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Integrated water and economic modelling of the impacts of water market instruments on the South African economy

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  • van Heerden, Jan H.
  • Blignaut, James
  • Horridge, Mark

Abstract

A static computable general equilibrium model of South Africa is adapted to compare new taxes on water demand by two industries, namely forestry, and irrigated field crops. Comparisons are made with respect to both the short and the long run, in terms of three target variables, namely (i) the environment; (ii) the economy; and (iii) equity. Since the taxes on the two industries do not raise the same amount of revenue, the target variables are calculated per unit of real government revenue raised by the new taxes (also referred to as the marginal excess burdens of the taxes). The model results are robust for moderate values of the water elasticity of demand in the two industries, in both the long and the short run. The tax on irrigated field crops performs better in terms of all three the target variables in the short run. In the long run the tax on irrigated filed crops is better in terms of water saving, but reduces real GDP and the consumption by poor households.

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Bibliographic Info

Article provided by Elsevier in its journal Ecological Economics.

Volume (Year): 66 (2008)
Issue (Month): 1 (May)
Pages: 105-116

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Handle: RePEc:eee:ecolec:v:66:y:2008:i:1:p:105-116

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Web page: http://www.elsevier.com/locate/ecolecon

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  1. Roe, Terry & Dinar, Ariel & Tsur, Yacov & Diao, Xinshen, 2005. "Feedback links between economy-wide and farm-level policies: With application to irrigation water management in Morocco," Journal of Policy Modeling, Elsevier, vol. 27(8), pages 905-928, November.
  2. Cai, Ximing & McKinney, Daene C. & Rosegrant, Mark W., 2003. "Sustainability analysis for irrigation water management in the Aral Sea region," Agricultural Systems, Elsevier, vol. 76(3), pages 1043-1066, June.
  3. Rosegrant, M.W. & Ringler, C. & McKinney, D.C. & Cai, X. & Keller, A. & Donoso, G., 2000. "Integrated economic-hydrologic water modeling at the basin scale: the Maipo river basin," Agricultural Economics: The Journal of the International Association of Agricultural Economists, International Association of Agricultural Economists, vol. 24(1), December.
  4. Jan van Heerden & Reyer Gerlagh & James Blignaut & Mark Horridge & Sebastiaan Hess & Ramos Mabugu & Margaret Mabugu, 2006. "Searching for Triple Dividends in South Africa: Fighting CO2 Pollution and Poverty while Promoting Growth," The Energy Journal, International Association for Energy Economics, vol. 0(Number 2), pages 113-142.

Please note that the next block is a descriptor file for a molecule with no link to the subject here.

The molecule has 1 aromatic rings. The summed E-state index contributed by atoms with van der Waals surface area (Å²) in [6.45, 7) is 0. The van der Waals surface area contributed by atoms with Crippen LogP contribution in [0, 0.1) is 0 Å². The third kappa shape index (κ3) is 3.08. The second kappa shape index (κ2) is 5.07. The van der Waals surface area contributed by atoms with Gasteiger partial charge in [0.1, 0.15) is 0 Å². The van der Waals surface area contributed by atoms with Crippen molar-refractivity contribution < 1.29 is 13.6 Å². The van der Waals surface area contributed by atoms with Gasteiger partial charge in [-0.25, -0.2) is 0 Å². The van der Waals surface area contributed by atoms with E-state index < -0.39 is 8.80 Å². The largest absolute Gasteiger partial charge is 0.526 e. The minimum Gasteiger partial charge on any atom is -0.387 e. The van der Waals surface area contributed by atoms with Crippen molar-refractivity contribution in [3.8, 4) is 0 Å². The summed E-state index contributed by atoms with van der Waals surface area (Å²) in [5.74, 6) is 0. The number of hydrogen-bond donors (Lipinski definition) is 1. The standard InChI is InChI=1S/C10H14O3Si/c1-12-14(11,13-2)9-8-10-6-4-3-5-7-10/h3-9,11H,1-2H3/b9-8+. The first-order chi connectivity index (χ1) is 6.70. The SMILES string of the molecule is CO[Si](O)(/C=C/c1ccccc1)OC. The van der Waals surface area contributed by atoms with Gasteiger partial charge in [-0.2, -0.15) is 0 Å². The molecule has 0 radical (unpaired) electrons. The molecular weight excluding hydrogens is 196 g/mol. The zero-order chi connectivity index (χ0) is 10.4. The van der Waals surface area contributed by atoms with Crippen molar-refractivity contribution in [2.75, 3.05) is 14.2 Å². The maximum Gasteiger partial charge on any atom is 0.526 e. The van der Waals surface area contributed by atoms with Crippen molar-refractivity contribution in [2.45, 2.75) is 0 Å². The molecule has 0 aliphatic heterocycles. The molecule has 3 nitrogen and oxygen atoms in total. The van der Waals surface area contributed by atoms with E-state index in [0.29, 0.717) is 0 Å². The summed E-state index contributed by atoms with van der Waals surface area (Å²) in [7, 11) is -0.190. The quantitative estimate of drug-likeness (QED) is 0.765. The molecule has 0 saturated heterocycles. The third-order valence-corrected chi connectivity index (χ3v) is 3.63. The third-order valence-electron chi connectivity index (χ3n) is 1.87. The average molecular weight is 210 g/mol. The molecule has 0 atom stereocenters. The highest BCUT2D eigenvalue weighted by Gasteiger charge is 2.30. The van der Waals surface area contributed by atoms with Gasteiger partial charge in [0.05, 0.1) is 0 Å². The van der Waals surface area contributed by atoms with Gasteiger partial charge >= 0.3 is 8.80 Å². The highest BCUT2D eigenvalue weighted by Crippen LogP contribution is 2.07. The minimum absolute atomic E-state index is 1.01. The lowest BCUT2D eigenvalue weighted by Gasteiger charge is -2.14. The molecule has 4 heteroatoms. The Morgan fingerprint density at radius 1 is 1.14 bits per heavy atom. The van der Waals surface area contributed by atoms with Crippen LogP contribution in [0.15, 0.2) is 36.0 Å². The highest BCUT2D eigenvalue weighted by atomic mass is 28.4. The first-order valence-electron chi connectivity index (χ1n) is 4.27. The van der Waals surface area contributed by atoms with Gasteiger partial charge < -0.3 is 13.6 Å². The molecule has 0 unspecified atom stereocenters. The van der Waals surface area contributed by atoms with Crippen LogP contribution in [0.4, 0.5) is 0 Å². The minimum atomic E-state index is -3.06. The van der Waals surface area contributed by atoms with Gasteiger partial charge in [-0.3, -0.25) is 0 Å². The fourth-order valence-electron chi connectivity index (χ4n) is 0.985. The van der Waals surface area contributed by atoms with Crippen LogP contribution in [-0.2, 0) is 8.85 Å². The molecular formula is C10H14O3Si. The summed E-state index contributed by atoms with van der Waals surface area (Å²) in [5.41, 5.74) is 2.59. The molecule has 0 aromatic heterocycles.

5. Diao, Xinshen & Roe, Terry, 2003. "Can a water market avert the "double-whammy" of trade reform and lead to a "win-win" outcome?," Journal of Environmental Economics and Management, Elsevier, vol. 45(3), pages 708-723, May.
  6. Steven Renzetti, 1992. "Estimating the Structure of Industrial Water Demands: The Case of Canadian Manufacturing," Land Economics, University of Wisconsin Press, vol. 68(4), pages 396-404.
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Citations

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Cited by:
  1. Glyn Wittwer, 2012. "Accelerated water savings and demand growth for farm outputs: impacts on the economy of the southern Murray-Darling Basin," Centre of Policy Studies/IMPACT Centre Working Papers g-232, Victoria University, Centre of Policy Studies/IMPACT Centre.
  2. James Blignaut & Jan van Heerden, 2009. "Is Water Shedding Next?," Working Papers 141, Economic Research Southern Africa.
  3. Nicholas Rivers & Steven Groves, 2013. "The Welfare Impact of Self-supplied Water Pricing in Canada: A Computable General Equilibrium Assessment," Environmental & Resource Economics, European Association of Environmental and Resource Economists, vol. 55(3), pages 419-445, July.
  4. Alvaro Calzadilla & Katrin Rehdanz & Richard S.J. Tol, 2008. "Water Scarcity And The Impact Of Improved Irrigation Management: A Cge Analysis," Working Papers FNU-160, Research unit Sustainability and Global Change, Hamburg University, revised Apr 2008.
  5. Dinar, Ariel, 2012. "Economy-wide implications of direct and indirect policy interventions in the water sector: lessons from recent work and future research needs," Policy Research Working Paper Series 6068, The World Bank.
  6. Gill, Tania & Punt, Cecilia, 2010. "The Potential Impact of Increased Irrigation Water Tariffs in South Africa," 2010 AAAE Third Conference/AEASA 48th Conference, September 19-23, 2010, Cape Town, South Africa 96425, African Association of Agricultural Economists (AAAE) & Agricultural Economics Association of South Africa (AEASA).
  7. Brouwer, Roy & Hofkes, Marjan, 2008. "Integrated hydro-economic modelling: Approaches, key issues and future research directions," Ecological Economics, Elsevier, vol. 66(1), pages 16-22, May.
  8. Alvaro Calzadilla & Katrin Rehdanz & Richard S.J. Tol, 2008. "The Eonomic Impact Of More Sustainable Water Use In Agriculture: A Computable General Equilibrium Analysis," Working Papers FNU-169, Research unit Sustainability and Global Change, Hamburg University, revised Dec 2008.

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